Soraya Whetung.

Soraya Whetung.

By Rick Garrick

Curve Lake’s Soraya Whetung ramped up her running and swimming this summer after watching the Parapan Am Games — now she’s competing in cross-country running meets and swimming with a swim club.

“It was her initiative that she wanted to try out for the cross-country team,” says Keely McCue Whetung, Soraya’s mother. “At nine years old, if she is able to do something then we are like ‘Go for it’, and give her all the support we can.”

Soraya, who has cerebral palsy on the right side, ran a modified one-kilometre course that allowed her to finish alongside the other competitors in her grade during the Oct. 8 cross-country running meet.

“It went really well — her team placed second overall for their age group (Grade 4), which means that they will be moving on to the next round,” Keely says. “You can see how her confidence has soared this year. I believe it has a lot to do with being a part of this team and the great coach that she has. She was extremely excited to compete and you could see by watching her in warm up and in the race that she loved every minute of it. Soraya ran hard and finished alongside her teammates and other racers.”

Soraya began copying the athletes at the Parapan Am Games after watching the Aug. 7-15 competition for people with disabilities, by doing her own running, hurdling and swimming activities.
“There was a competitor in a swimming competition and she was only 10 or 11 years old,” Keely says. “And Soraya said: ‘Wow, I didn’t know this was for kids.’ She had always loved swimming and running, but she never really thought of it as something she could do and maybe do well. So just watching that, she thought: ‘I think I would like to be a competitive swimmer’.”

Keely has since signed Soraya up with the Trent Swim Club, a competitive swim club in Peterborough that has developed regional, provincial and national record holders.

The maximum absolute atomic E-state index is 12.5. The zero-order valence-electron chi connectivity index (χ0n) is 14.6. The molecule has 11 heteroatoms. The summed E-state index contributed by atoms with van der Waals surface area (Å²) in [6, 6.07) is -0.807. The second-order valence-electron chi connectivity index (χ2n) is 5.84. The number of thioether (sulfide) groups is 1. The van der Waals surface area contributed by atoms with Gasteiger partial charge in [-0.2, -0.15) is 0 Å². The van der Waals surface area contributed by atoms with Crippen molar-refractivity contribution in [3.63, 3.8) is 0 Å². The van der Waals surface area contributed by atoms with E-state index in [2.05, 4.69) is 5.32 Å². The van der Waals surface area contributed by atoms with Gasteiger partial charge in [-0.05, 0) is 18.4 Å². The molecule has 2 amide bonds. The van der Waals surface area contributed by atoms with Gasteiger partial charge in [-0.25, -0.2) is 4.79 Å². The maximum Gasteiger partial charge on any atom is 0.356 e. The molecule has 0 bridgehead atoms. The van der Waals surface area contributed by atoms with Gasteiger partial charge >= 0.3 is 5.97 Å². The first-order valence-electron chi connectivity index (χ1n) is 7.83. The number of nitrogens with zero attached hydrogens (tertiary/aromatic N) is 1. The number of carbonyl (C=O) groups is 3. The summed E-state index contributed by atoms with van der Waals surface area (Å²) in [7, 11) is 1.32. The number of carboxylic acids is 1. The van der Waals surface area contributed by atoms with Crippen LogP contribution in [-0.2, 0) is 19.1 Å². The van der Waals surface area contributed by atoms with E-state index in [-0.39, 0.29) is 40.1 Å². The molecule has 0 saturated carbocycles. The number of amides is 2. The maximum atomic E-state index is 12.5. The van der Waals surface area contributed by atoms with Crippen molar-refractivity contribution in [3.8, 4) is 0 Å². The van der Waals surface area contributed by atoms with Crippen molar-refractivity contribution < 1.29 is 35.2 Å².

“Right now, if she has the ability, we just try to push her to be the best that she can,” Keely says. “She goes for an hour once a week. They start in a swim class, and from there they are selected to go on to the competitive team.”

Keely says Soraya is learning how to do the different swim strokes as well as how to do kick turns when swimming lengths.

“By doing that, she is also doing her own therapy by doing something she enjoys and loves,” Keely says. “She’s enjoying it and it is stretching her muscles.”

Soraya was diagnosed with cerebral palsy and bleeding in her brain about a week after she was born, so Keely stayed home with her for the first three years to help her do exercises at home and to take her for occupational and physical therapy once or twice a week at Five Counties Children’s Centre in Peterborough.

“That was basically my job to get her to do everything she could,” Keely says. “The doctor, about a week (after) she was born, said she was going to have cerebral palsy and that she had bleeding in her brain. And that she was probably not going to walk or talk.”

Keely says Soraya didn’t hit the milestones at the same time as other children, but followed her own schedule.

“She’s doing great — she did what she wanted when she was ready,” Keely says. “So it’s been a long nine years. She had botox to loosen her leg; six to eight needles every three months in her leg, which was awful for her and for us.”

Soraya usually practices running at her elementary school by running around the school yard four times every day.